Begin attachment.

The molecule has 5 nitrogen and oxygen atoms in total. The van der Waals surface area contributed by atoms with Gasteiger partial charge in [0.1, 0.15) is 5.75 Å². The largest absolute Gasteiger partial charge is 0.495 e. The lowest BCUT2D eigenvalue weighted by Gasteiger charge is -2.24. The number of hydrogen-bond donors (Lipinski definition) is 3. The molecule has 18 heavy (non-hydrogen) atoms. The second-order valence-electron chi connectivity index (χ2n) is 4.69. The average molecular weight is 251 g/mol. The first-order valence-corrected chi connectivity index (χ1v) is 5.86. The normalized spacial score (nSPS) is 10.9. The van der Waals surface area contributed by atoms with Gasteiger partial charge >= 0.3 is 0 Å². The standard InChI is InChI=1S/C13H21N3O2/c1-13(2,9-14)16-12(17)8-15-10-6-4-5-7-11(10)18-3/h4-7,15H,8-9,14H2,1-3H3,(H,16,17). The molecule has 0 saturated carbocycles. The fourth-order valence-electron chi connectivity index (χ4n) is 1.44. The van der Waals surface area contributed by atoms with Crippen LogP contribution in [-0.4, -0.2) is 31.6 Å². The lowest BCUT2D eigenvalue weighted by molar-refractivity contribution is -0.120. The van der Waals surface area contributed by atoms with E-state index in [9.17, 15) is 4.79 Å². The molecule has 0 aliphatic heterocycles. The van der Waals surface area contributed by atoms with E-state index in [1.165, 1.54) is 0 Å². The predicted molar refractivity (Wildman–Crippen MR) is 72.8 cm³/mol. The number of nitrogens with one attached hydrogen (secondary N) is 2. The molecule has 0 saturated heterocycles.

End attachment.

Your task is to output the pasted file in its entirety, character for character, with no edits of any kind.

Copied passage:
The molecule has 5 nitrogen and oxygen atoms in total. The van der Waals surface area contributed by atoms with Gasteiger partial charge in [0.1, 0.15) is 5.75 Å². The largest absolute Gasteiger partial charge is 0.495 e. The lowest BCUT2D eigenvalue weighted by Gasteiger charge is -2.24. The number of hydrogen-bond donors (Lipinski definition) is 3. The molecule has 18 heavy (non-hydrogen) atoms. The second-order valence-electron chi connectivity index (χ2n) is 4.69. The average molecular weight is 251 g/mol. The first-order valence-corrected chi connectivity index (χ1v) is 5.86. The normalized spacial score (nSPS) is 10.9. The van der Waals surface area contributed by atoms with Gasteiger partial charge >= 0.3 is 0 Å². The standard InChI is InChI=1S/C13H21N3O2/c1-13(2,9-14)16-12(17)8-15-10-6-4-5-7-11(10)18-3/h4-7,15H,8-9,14H2,1-3H3,(H,16,17). The molecule has 0 saturated carbocycles. The fourth-order valence-electron chi connectivity index (χ4n) is 1.44. The van der Waals surface area contributed by atoms with Crippen LogP contribution in [-0.4, -0.2) is 31.6 Å². The lowest BCUT2D eigenvalue weighted by molar-refractivity contribution is -0.120. The van der Waals surface area contributed by atoms with E-state index in [9.17, 15) is 4.79 Å². The molecule has 0 aliphatic heterocycles. The van der Waals surface area contributed by atoms with E-state index in [1.165, 1.54) is 0 Å². The predicted molar refractivity (Wildman–Crippen MR) is 72.8 cm³/mol. The number of nitrogens with one attached hydrogen (secondary N) is 2. The molecule has 0 saturated heterocycles.